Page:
First, the hall was only about two thirds full. For the best that civilisation has to offer! A headbanging caterwauler would no doubt have filled the Westpac Stadium, let alone the Michael Fowler Centre. Has humanity really sunk to so low a point, I wondered, that the Romeo and Juliet Fantasy Overture will lure very few out while sub-human filth screaming "suck my d***, B****" and the like will pack 'em in? And as the irresistible strains of The Blue Danube filled the air, I reminded myself that this was the "rap" of its time: how infinitely superior a time culturally that must thus have been!

Second, the age of the humans who did attend. I looked down on a sea of grey hair on heads that were otherwise bald. And that was just the women. I counted all of two "millennials" there, and they were both with me, and not typical of their generation. If the orchestra repeats this programme ten years from now (and I hope it performs many such programmes between now and then), will anyone go along? As a rule, "millennials," thanks to the postmodern atrocity that is our "education" system, are as culturally uncouth and sociopathically Narcissistic as they are technologically precocious—a truly apocalyptic combination. In a future in which these aliens have fully taken over, will there be an orchestra? Will there even be a future?!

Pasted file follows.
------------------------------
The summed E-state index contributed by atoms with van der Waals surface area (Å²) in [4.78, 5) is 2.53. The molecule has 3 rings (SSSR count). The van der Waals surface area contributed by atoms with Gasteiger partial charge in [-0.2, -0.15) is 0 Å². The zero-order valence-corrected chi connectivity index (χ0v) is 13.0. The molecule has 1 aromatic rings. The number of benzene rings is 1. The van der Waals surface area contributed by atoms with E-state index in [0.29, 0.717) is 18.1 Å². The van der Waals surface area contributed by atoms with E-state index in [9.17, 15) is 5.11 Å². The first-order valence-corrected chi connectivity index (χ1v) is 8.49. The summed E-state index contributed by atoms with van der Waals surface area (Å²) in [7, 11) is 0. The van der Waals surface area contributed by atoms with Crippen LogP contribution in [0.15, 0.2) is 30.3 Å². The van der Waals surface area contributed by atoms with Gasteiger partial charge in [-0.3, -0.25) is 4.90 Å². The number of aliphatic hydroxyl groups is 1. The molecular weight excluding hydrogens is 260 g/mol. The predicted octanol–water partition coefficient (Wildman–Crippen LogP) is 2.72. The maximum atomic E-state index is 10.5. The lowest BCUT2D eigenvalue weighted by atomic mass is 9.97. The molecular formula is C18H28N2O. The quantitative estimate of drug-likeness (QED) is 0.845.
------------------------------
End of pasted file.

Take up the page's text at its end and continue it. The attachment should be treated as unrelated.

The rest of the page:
Third, if there is still an orchestra, will it have to survive by having players deconstruct their instruments rather than play them? Or play compositions backwards? Will "melodism"—discrimination in favour of tunefulness—be the latest politically incorrect anathema (if it isn't already!)? Will all Western music have been dismissed as a "macro-aggression," the creation of Dead White Males with sexist, racist, etc. agendas? Lest anyone think my concerns are overblown, reflect on the fact that human speech has now, in the name of the self-same prevailing politically correct theology, been significantly supplanted by sub-human quacking and droning all over the western world; equivalent decoherence must surely be inevitable in music.

In the meantime, thankfully, there remains every opportunity to savour the grandeur that the best of humanity once composed. Residents of Rotorua, Hamilton, Auckland and Whangarei can still get to hear Rossini, Offenbach, Johann Strauss, Tchaikovsky, Wagner (yes, he wrote tunes too, on occasion) and Elgar (Nimrod is to die for, and people frequently do—it's very popular at funerals). One suggestion I'd have for the orchestra: be more generous than just one encore when, as was the case on Saturday night, there is a clear clamour for more. That way you can do even more for the preservation of musical landmarks. And since the Maestro likens the occasion to Last Night at the Proms, why not make the last of those encores Pomp and Circumstance? Yes, I know, P and C is un-PC, but, as already discussed: all the more reason to include it! Civilisation's faltering flame will burn brighter for it, and the future of civilised things like symphony orchestras might just be that little bit more secure!